Cape Town’s visible shipwrecks: Commodore II finds a home

Commodore II by the Milnerton lagoon
Commodore II by the Milnerton lagoon

I am happy to report that the Commodore II has finally been paid the attention she deserves, and moved to a permanent position on the shore of Milnerton lagoon. SAHRA began a process in late 2016 (when the wreck still lay on the beach close to the lagoon mouth) that has finally concluded with the wreck being moved on Friday 23 November. There are some pictures of that endeavour here and here.

View towards Lagoon Beach hotel
View towards Lagoon Beach hotel

We first wrote about the Commodore II in 2015, and I was amazed that a wreck with such a fascinating and high-profile history could have practically disappeared into obscurity. There appeared to be no desire from the keepers of our maritime heritage to protect her, and when she washed up the Milnerton lagoon during a storm in late 2017, it seemed that she would be carted away piecemeal for firewood before anyone realised what was being lost.

View of the Commodore II
View of the Commodore II

Late last year, an enterprising local resident secured the wreck to the banks of the lagoon off Esplanade road, at his personal expense, to prevent it from washing around inside the lagoon and injuring paddlers or damaging the historic bridge further up. We wrote about his efforts here.

The Commodore II's sturdy construction
The Commodore II’s sturdy construction

The new, and hopefully final location of the wreck is just next to the small parking area outside the Lagoon Beach hotel and Wang Thai restaurant. It’s entirely accessible at all hours of the day and night, and there are promises of interpretive signage to share the wreck’s history with passers by.

Tube worms cover the lower portion of the wreck
Tube worms cover the lower portion of the wreck

I went to visit the wreck a week after she was moved. Dried pond weed still covers some of the planking, and thousands of tiny tube worms cover the lower part of the structure that was submerged (I can’t tell what kind – most likely Ficopomatus enigmatus, the estuarine tube worm that thrives in brackish water).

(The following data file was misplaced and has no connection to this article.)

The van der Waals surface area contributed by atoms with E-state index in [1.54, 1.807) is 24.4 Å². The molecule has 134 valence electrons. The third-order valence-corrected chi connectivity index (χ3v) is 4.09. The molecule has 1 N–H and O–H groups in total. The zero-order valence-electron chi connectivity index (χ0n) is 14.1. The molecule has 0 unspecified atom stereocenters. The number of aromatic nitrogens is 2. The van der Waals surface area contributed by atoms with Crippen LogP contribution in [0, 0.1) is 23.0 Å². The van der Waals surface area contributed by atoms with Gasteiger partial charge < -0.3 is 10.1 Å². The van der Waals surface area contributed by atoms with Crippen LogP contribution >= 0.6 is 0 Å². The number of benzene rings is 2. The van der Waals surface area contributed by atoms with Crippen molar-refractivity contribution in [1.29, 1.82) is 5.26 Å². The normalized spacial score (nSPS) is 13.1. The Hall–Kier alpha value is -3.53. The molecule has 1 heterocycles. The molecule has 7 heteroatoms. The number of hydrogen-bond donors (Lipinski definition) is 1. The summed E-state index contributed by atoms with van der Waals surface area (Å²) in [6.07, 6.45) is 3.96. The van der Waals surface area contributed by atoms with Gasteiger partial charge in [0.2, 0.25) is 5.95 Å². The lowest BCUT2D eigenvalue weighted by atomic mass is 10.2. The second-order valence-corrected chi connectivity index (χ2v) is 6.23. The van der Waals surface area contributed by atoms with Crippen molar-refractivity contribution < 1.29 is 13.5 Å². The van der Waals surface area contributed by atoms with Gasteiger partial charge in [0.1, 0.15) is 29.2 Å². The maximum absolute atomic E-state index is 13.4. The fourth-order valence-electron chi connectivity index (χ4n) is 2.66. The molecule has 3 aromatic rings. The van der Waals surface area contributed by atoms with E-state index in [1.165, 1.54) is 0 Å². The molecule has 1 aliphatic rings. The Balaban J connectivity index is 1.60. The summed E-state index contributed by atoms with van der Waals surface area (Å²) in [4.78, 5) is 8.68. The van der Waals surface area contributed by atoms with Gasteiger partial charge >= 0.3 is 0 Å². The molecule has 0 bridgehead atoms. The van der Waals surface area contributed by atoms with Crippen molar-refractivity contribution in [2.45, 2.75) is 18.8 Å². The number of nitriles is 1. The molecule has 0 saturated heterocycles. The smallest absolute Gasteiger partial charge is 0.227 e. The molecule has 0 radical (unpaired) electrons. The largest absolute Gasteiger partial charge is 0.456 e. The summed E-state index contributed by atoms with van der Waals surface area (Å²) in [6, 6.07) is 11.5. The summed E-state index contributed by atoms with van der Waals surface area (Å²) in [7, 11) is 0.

It’s great that the Commodore II is now firmly on the radar as one of Cape Town’s historic shipwrecks, worthy of preservation. I’ll be updating my ebook to reflect her new location before year-end. Meanwhile, read about her chequered history here.

Newsletter: On the rocks

Hi divers

Weekend dive plans

Saturday: Shore dives at Long Beach at 9.30 am / Diversnight at the jetty in Simons Town at 7.30 pm

Sunday: Boat dives from the jetty in Simons Town at 9.30 am

False Bay is rather pleasant at the moment and Saturday looks to be an ideal day for student dives at Long Beach. We will start at 9.30 am. Sunday has some south easterly wind but I doubt it will be enough to spoil the conditions, so we will launch at 9.30 am from the jetty in Simons Town.  Let me know if you want to dive.

CV24, one of the yachts participating in the Clipper Race, aground at Olifantsbos
CV24 (team Greenings), one of the yachts participating in the Clipper Race, aground at Olifantsbos

Diversnight

Diversnight is this Saturday evening. It’s a night dive, free of charge (unless you need gear), and we are diving at the jetty in Simons Town. We’ll meet at 7.30 pm and get into the water at about 8.00 pm, as the aim is for divers around the world to be underwater at 20:17 (get it?). This year, so far, there are 135 dive sites registered, in 22 countries. Clare might even bake something for when we get out of the water. Join us!

regards

Tony Lindeque
076 817 1099
www.learntodivetoday.co.za
www.learntodivetoday.co.za/blog/

Diving is addictive!

To subscribe to receive this newsletter by email, use the form on this page!

Cape Town’s visible shipwrecks: Update on the Commodore II

Until recently, the last time I specifically went looking for the wreck of the Commodore II was in December last year, when I went to Milnerton lagoon beach to show visiting family the beautiful view of Table Mountain. At that time tides and waves had moved the wreck further away from the lagoon mouth, and she was lying on the sand at a spot that would be partially submerged at high tide.

There has been some community discussion about the future of the wreck since late last year, but nothing changed until winter arrived.

Commodore II in December 2016
Commodore II in December 2016

Next time I went to look for the wreck, just after the Cape storm of 7 June this year, I couldn’t find it. A waiter at the Wang Thai restaurant on the beach told me he’d seen it all the way up at the old Wood Bridge at Woodbridge Island, and that people were removing pieces of the wreck and carrying them away. The storm surge had actually lodged the wreck partially under the old Wood Bridge (a sensitive National Monument constructed in 1901), and there was the potential for it to cause damage. There’s a picture of the wreck in this position on page 28 of this document (pdf).

Commodore II, secure for now
Commodore II, secure for now

A few weeks ago Gerhard Beukes, a Milnerton resident, messaged me to say that he had secured the wreck about half way down the lagoon. It had been winched free of the Wood Bridge by Koos Retief, Area Biodiversity Manager at Table Bay Nature Reserve, and had floated back down the lagoon to settle on a sandbank near Gerhard’s home.